Becca hailed a giant of Jamaican sports journalism

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Tributes flowed for veteran sports journalist Tony Becca who died early yesterday morning at Andrews Memorial Hospital in St Andrew. He was 78 years old.

Opposition Leader and People’s National Party President Dr Peter Phillips described Becca, who spent many years as sports editor of The Gleaner, as a giant of Jamaican sports journalism.

“We shared a love of cricket and this, over many years, solidified our friendship,” Phillips said. “His passion for and reportage of sport, in particular cricket in Jamaica and the region, elevated many Jamaican and indeed West Indies players unto the world stage. He saw Caribbean sports as a large extension of who we are as a people and he believed that our sports on the world stage was a powerful declaration of nationhood and independence.”

Phillips also said that Becca was not only recognised regionally as the expert in his field, but commanded global respect based on the extent of his knowledge, the reliability of his reports and the range of his experience.

“Becca’s body of work exemplifies his excellent standard of sport journalism. He was always willing and ready to share what he knew. His good nature and engaging disposition will be missed,” the opposition leader said as he offered condolence to his wife Cecelia, family, colleagues, and friends.

The Press Association of Jamaica (PAJ) expressed sadness at Becca’s passing and described him as a “cricket writer extraordinaire”.

“Becca contributed significantly to a deepening of the relationship between cricket fans and Windies teams, covering the exploits of the Caribbean’s finest since 1974,” PAJ President George Davis said.

According to Davis, Becca was “somewhat of a frustrated cricketer”, who often spoke about his youthful ambition to play the game at a similar standard to two of his heroes — Sir Frank Worrell and Sonny Ramadhin.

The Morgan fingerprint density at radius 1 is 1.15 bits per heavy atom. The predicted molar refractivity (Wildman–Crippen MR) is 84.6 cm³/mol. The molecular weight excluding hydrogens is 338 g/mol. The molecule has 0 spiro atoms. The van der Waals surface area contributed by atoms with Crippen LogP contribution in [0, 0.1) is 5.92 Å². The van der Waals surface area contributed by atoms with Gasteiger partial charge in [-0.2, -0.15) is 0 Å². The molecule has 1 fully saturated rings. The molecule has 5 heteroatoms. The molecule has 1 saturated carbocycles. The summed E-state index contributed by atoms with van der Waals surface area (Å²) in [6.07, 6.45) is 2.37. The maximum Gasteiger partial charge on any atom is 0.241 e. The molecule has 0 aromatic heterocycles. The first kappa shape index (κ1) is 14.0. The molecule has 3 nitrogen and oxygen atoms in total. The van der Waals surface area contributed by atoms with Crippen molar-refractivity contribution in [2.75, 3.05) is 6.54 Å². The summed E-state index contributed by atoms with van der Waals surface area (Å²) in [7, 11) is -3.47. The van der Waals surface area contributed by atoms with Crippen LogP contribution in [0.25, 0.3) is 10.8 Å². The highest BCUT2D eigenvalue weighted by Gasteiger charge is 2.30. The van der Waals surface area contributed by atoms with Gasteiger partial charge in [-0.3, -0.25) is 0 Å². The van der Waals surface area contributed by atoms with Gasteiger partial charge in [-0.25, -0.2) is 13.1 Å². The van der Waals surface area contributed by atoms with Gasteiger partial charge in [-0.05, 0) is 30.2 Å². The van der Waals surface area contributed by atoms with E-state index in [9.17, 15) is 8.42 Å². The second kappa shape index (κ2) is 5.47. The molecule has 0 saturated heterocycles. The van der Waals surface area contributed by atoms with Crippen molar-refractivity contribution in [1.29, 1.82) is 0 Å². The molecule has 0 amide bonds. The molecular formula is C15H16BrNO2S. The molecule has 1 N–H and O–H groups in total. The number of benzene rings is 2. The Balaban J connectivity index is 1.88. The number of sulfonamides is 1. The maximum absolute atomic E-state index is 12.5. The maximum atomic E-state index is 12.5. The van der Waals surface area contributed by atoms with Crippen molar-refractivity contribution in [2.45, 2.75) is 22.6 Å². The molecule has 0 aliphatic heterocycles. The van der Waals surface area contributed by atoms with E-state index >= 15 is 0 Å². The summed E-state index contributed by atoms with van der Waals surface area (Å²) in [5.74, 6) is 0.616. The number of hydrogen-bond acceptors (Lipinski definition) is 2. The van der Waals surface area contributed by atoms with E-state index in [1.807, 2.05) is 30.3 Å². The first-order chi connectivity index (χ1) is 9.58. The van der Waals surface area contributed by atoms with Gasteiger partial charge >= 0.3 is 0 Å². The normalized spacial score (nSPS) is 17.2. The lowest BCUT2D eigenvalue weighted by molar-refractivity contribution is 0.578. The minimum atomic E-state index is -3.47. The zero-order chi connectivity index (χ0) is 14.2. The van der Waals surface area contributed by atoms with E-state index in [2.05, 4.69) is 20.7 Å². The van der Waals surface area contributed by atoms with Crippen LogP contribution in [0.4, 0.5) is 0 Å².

“Becca, whose innings ended at 78, was humble to a fault, though those who worked closest with him would testify that his humility was never to be confused with meekness,” Davis added.

He said that in Becca’s long career writing about cricket, he often had to be critical of players venerated, if not worshipped by fans. “But even among those whom he had cause to criticise, many would perhaps say his words carried no malice,” Davis said, adding that in 2005, Becca achieved a milestone when he became only the third West Indian to have reported on 150 Test matches or more from various parts of the world.

“His longevity and the enduring quality of his work are examples for young and aspiring journalists,” the PAJ president said.

Cricket West Indies President Dave Cameron said Becca’s passing has taken from the region “a champion who spent his distinguished career chronicling the ups and downs of the sport he loved so much”.

Noting that Becca has always made an effort to be fair in his writings about West Indies Cricket, Cameron said the late journalist “lived through the glorious years when West Indian bowlers swept all before them and gifted Caribbean batsmen battered the opposing bowlers”.

“Driven by the glory his eyes had seen as the Windies juggernaut tore through world cricket in the 1970s and 1980s, Tony also agonised as our fortunes dipped and he lashed out at administrators and players alike. For over four decades he helped this region understand the game. His body of work is one which will be difficult to replicate. Cricket West Indies, along with other groups across the Caribbean region and in the USA Diaspora, have paid tribute to him because of his work,” Cameron said.

“Tony and I did not see eye-to-eye on everything, but his criticism was always well reasoned, courteous and respectful. He would lay down the odd googly, of course, to keep things interesting, but I always respected his views, drawn from the depth and width of his experience covering the sport. He had a good innings and his mark will long be remembered on the cricket pitches of the West Indies and beyond,” added Cameron.

Becca, who had been ailing for a while, reportedly died from cardiac arrest.

At the time of his passing, he was still writing sports columns for The Gleaner.

Throughout his career he was also sports editor of the now defunct Jamaica Daily News and covered a wide range of sports, including football, boxing, and table tennis of which he was an accomplished player.

In October 2005 he was inducted into the Cricket Hall of Fame in Hartford, Connecticut. His fellow inductees that year were Antigua and West Indies fast bowling great Anderson Montgomery, Everton “Andy” Roberts, India’s leg spin wizard Bhagwat Chandrasekhar and the late Alvin “Al” Watson, Hubert Carlyle Miller and Barbara P Lindo for their outstanding contribution to the development of the sport in the United States.

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